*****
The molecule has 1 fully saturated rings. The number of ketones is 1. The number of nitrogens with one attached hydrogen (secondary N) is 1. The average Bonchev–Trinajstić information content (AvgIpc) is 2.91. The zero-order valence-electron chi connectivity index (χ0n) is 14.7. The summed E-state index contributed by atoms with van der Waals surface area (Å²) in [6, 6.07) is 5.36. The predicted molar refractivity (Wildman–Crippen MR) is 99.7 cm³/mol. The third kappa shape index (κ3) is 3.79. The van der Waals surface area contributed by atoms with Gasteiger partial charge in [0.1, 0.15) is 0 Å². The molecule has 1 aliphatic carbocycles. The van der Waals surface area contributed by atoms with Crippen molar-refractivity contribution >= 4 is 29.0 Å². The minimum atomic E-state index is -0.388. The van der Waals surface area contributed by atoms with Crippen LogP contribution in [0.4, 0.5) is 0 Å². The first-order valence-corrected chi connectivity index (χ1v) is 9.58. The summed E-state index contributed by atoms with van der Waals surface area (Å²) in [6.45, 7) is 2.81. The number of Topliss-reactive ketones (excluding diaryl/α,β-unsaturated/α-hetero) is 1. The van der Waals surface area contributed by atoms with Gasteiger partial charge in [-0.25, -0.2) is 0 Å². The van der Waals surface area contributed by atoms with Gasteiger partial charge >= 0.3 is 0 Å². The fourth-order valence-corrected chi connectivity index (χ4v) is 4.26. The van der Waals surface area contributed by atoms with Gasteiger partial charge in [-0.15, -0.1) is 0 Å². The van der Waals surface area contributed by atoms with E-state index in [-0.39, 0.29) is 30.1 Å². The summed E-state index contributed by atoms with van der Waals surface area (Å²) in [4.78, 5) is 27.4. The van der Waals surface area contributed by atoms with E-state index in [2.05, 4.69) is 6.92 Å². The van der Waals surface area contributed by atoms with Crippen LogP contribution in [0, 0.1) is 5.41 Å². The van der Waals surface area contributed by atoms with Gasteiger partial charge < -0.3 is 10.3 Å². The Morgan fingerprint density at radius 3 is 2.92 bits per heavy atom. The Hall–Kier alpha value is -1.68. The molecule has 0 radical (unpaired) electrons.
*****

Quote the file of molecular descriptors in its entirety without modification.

The molecule has 1 fully saturated rings. The number of ketones is 1. The number of nitrogens with one attached hydrogen (secondary N) is 1. The average Bonchev–Trinajstić information content (AvgIpc) is 2.91. The zero-order valence-electron chi connectivity index (χ0n) is 14.7. The summed E-state index contributed by atoms with van der Waals surface area (Å²) in [6, 6.07) is 5.36. The predicted molar refractivity (Wildman–Crippen MR) is 99.7 cm³/mol. The third kappa shape index (κ3) is 3.79. The van der Waals surface area contributed by atoms with Gasteiger partial charge in [0.1, 0.15) is 0 Å². The molecule has 1 aliphatic carbocycles. The van der Waals surface area contributed by atoms with Crippen molar-refractivity contribution >= 4 is 29.0 Å². The minimum atomic E-state index is -0.388. The van der Waals surface area contributed by atoms with Crippen LogP contribution in [0.4, 0.5) is 0 Å². The first-order valence-corrected chi connectivity index (χ1v) is 9.58. The summed E-state index contributed by atoms with van der Waals surface area (Å²) in [6.45, 7) is 2.81. The number of Topliss-reactive ketones (excluding diaryl/α,β-unsaturated/α-hetero) is 1. The van der Waals surface area contributed by atoms with Gasteiger partial charge in [-0.25, -0.2) is 0 Å². The van der Waals surface area contributed by atoms with Gasteiger partial charge >= 0.3 is 0 Å². The fourth-order valence-corrected chi connectivity index (χ4v) is 4.26. The van der Waals surface area contributed by atoms with Gasteiger partial charge in [-0.15, -0.1) is 0 Å². The van der Waals surface area contributed by atoms with E-state index in [-0.39, 0.29) is 30.1 Å². The summed E-state index contributed by atoms with van der Waals surface area (Å²) in [4.78, 5) is 27.4. The van der Waals surface area contributed by atoms with E-state index in [2.05, 4.69) is 6.92 Å². The van der Waals surface area contributed by atoms with Crippen LogP contribution in [0, 0.1) is 5.41 Å². The van der Waals surface area contributed by atoms with Gasteiger partial charge < -0.3 is 10.3 Å². The Morgan fingerprint density at radius 3 is 2.92 bits per heavy atom. The Hall–Kier alpha value is -1.68. The molecule has 0 radical (unpaired) electrons.